Ah, yes: ‘When this you see, remember me’
I turned back the pages of time this morning and remembered a lot of faces that still were young and promising.
Too bad, but most of them are dead.
I had pulled this little (4 x 6 inches) book of autographs from stuff that I had moved and shoved and covered over for more than half a century.
The velvety front was worn and faded. Originally, it looked kind of putrid, and had gone downhill from there.
I had bought that little book at Woolworth’s with shoe-shine earnings. I was a freshman at Granite Quarry High School, near Salisbury, and I was doing what the other freshmen were doing — collecting signatures, along with whatever hopes and dreams the signees might have had in mind.
The year was 1938. The country was in the middle of bad times. Poverty had the country by the throat.
School buses ran, however, and Principal E.A. Staton was there to greet us each morning.
The first page in the book explained what was to come:
SCHOOL DAY MEMORIES OF (blank) CLASS OF (blank.) I must have quickly turned the page and got to work.
We hadn’t named CLASS OFFICERS yet, nor CLASS COLORS. That page also was empty.
The next page was full and running over with signatures of FOLKS I HAVE MET. There were a few I had to poke my brain to remember.
The next page (NICKNAMES AND NONSENSE) was easier. I remembered “Dot” and “Dale” and “Goofy.” Along with “Eppie” and “Dickie” and “Sis.”
“Hockeypoop” came floating in from left field, but he was from another class, and that didn’t count.
I was more interested in the NONSENSE, however. On the first page of that section was this:
“By hook or by crook, I was the first to write in this book.” It was signed by “Ruby Jones.” I knew Ruby. She was a junior and lived a quarter of a mile away. Her dad had a bunch of beagles in a pen behind their house. I used to stop by and pet them through the hog-wire. She had added another message: “Remember A; remember B; but don’t forget; to remember me.”
Gotcha, Ruby. You and I were in an elementary operetta. It was set in Baltimore and had to do with a crippled little boy (me) and his devoted, big sister (you). Big deal.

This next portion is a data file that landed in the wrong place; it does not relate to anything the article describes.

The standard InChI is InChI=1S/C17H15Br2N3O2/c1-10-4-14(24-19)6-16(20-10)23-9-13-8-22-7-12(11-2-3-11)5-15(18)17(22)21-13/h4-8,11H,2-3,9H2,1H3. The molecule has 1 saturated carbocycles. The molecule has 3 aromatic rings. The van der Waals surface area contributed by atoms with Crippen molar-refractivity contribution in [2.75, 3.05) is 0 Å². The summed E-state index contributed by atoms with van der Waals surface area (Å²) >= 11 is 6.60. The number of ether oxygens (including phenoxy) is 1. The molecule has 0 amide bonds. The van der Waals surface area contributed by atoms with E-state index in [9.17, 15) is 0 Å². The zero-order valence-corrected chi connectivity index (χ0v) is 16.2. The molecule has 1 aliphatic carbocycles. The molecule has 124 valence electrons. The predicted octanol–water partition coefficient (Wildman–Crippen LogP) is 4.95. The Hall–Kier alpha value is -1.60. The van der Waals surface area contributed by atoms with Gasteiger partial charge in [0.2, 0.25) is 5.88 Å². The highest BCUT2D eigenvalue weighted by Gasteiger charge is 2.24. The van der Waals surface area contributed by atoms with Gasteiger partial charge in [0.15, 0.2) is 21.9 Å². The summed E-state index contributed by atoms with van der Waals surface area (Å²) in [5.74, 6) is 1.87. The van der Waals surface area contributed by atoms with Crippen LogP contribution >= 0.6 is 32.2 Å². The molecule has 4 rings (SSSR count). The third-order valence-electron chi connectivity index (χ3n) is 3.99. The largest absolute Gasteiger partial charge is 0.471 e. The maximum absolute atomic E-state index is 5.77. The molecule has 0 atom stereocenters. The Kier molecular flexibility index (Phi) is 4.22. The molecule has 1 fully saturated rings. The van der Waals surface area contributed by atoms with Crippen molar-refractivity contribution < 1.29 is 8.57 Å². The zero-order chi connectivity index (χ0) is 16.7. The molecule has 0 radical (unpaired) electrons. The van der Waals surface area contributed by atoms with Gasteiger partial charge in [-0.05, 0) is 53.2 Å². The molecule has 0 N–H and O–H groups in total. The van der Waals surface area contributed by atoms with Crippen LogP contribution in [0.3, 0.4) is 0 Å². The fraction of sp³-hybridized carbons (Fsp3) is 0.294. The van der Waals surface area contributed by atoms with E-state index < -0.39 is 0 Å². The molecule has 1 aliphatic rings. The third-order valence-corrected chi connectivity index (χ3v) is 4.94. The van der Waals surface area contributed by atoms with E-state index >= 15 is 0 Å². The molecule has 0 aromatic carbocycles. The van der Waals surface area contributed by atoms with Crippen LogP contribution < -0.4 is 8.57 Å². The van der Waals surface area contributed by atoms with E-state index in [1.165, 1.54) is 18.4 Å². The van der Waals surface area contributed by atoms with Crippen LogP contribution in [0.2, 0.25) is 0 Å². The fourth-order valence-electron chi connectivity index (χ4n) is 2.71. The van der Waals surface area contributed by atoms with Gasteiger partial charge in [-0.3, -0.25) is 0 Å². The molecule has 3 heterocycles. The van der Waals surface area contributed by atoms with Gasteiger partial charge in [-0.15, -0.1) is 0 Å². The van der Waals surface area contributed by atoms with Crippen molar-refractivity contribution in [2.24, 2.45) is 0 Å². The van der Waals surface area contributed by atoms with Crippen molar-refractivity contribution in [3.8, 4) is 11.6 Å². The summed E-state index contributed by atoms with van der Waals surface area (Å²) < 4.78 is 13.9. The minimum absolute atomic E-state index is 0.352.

Turn a few pages and come to one written on Jan. 5, 1935. It says:
When this you see, remember me
And seal it in your heart.
Let not the words of another girl
Cause you and I to part.
When days are dark
And friends are few
As I do you.”
It was signed by:
A SENIOR: “DOROTHY HOLSHOUER, ‘DOT’”
Ah, yes, Dot, I remember you. You ended up a Class A American Girl and married Harry Drury, my relative but my better-good-friend. And what a great life that you and he have fashioned, still living there in that little town of Granite Quarry, a few miles from Salisbury.
Here’s one from Pauline Lyerly. She had folded the bottom right corner and had written on the little tab: “Here’ something that will make you cry!”
I unfold the tab and read: “ONIONS!”
And, above, her note:
“When you come in late at night, and stand by the garden gate,
Remember that love is blind, but that the neighbors AIN’T.”
Here is one from my good buddy, Aaron Frick, now departed. The page was folded in half, with this message: “For dirty boys only.” And, inside: “The old swimming hole. Heh. Heh. “
It was after that page that I found the clipping from The Salisbury Post. It showed a photo of the Granite Quarry High School boys basketball team under the heading of “COUNTY CAGE PLAYOFF WINNERS.”
Ah, yes, champs we were — especially two of us: Vernon Benson and J.C. Fesperman.
Vernon was an all-around athlete but later was a fixture with the St. Louis Cardinals for years, and J.C. became a doctor (Duke) and landed in the Gaston town of Stanley, where he and Kathleen raised a family. There was much grief in the town when the beloved doctor died some 15 or 20 years ago.
Well, this could get boring.
I’ll save the rest for another time, another occasion.
Have a nice day.
Darrell (Bill) Williams is the former editor of the Gastonia Gazette. Email him at email@example.com.